"Rule 4(e) of the Federal Rules of Civil Procedure is the starting point [of a personal jurisdiction analysis]. This rule authorizes personal jurisdiction over non-resident defendants to the extent permissible under the law of the state where the district court sits." Pennzoil Prods. Co. v. Colelli & Assocs., Inc., 149 F.3d 197, 200 (3d Cir. 1998) (internal quotation marks omitted). Pennsylvania's long-arm statute "permits Pennsylvania courts to exercise personal jurisdiction over nonresident defendants 'to the constitutional limits of the Due Process Clause of the Fourteenth Amendment.'" Id. (citation omitted). "A district court's exercise of personal jurisdiction pursuant to Pennsylvania's long-arm statute is therefore valid as long as it is constitutional." Id.

Plaintiff fails to address the constitutional test, instead focusing on the statutory grant of jurisdiction pursuant to 42 Pa. Cons. Stat. § 5322. Clearly, however, a court "cannot presume that jurisdiction is proper simply because the requirements of a long-arm statute have been met." Id. at 202.

The constitutional test may be satisfied through the existence of general or specific jurisdiction. "General jurisdiction is based upon the defendant's 'continuous and systematic contacts' with the forum and exists even if the plaintiff's cause of action arises from the defendant's non-forum related activities." Remick v. Manfredy, 238 F.2d 248, 255 (3d Cir. 2001). "Specific jurisdiction exists when the plaintiff's claim is related to or arises out of the defendant's contacts with the forum." Pennzoil, 149 F.3d at 201 (internal quotation marks omitted).

Under the traditional test for specific jurisdiction, "a court must determine whether the defendant had the minimum contacts with the forum necessary for the defendant to have 'reasonably anticipated being haled into court there.'" Id. (quoting World-Wide Volkswagen Corp. v. Woodson, 444 U.S. 286, 297 (1980)). "A finding of minimum contacts demands the demonstration of 'some act by which the defendant purposely availed itself of the privilege of conducting business within the forum State, thus invoking the protection and benefits of its laws.'" Id. at 203 (first citation omitted) (quoting Hanson v. Denckla, 357 U.S. 235, 253 (1958)). If "minimum contacts have been established, a court may [then] inquire whether 'the assertion of personal jurisdiction would comport with 'fair play and substantial justice."" Id. at 201 (quoting Burger King Corp. v. Rudzewicz, 471 U.S. 462, 476 (1985)). That is, "even if a defendant has the requisite minimum contacts with the forum state, other factors may militate against exercising jurisdiction." Id. at 205.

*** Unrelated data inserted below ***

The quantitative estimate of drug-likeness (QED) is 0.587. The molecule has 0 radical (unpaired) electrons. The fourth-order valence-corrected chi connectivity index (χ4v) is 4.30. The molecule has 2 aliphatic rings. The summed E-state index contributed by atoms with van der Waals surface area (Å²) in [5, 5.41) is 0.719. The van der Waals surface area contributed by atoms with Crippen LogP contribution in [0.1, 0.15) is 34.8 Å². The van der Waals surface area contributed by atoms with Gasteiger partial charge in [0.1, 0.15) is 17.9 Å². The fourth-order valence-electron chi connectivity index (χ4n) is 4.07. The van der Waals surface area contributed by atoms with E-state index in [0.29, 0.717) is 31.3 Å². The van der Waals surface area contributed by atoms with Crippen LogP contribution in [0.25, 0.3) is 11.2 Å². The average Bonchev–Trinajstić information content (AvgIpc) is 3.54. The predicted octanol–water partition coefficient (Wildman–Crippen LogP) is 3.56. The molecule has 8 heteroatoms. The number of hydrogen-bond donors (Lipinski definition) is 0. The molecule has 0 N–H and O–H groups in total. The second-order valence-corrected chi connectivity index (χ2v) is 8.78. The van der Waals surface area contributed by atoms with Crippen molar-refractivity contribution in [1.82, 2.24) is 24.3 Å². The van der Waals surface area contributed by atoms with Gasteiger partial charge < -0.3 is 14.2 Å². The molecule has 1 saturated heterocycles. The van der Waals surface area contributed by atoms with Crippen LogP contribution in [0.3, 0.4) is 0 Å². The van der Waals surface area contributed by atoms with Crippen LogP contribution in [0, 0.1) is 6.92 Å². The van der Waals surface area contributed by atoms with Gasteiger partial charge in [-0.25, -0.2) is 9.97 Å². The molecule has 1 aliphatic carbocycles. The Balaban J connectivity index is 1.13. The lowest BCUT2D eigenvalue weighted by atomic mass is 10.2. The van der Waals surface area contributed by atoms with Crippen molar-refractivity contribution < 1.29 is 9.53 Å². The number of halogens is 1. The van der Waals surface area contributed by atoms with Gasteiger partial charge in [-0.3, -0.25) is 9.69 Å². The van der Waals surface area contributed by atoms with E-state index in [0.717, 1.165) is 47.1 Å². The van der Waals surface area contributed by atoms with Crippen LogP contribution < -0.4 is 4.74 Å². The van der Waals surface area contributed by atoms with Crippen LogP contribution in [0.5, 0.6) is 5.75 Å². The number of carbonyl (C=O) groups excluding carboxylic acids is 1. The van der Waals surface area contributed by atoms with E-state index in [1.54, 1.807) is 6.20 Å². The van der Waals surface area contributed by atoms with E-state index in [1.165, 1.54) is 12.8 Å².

When an out-of-state defendant has been accused of an intentional tort, however, the specific jurisdiction analysis is slightly different, as the Third Circuit uses the Calder "effects test." To establish jurisdiction in this way, the plaintiff must allege facts sufficient to meet a three-prong test. First, the defendant must have committed an intentional tort. Second, the plaintiff must have felt the brunt of the harm caused by that tort in the forum, such that the forum can be said to be the focal point of the harm suffered by the plaintiff as a result of the tort. Third, the defendant must have expressly aimed his tortious conduct at the forum, such that the forum can be said to be the focal point of the tortious activity.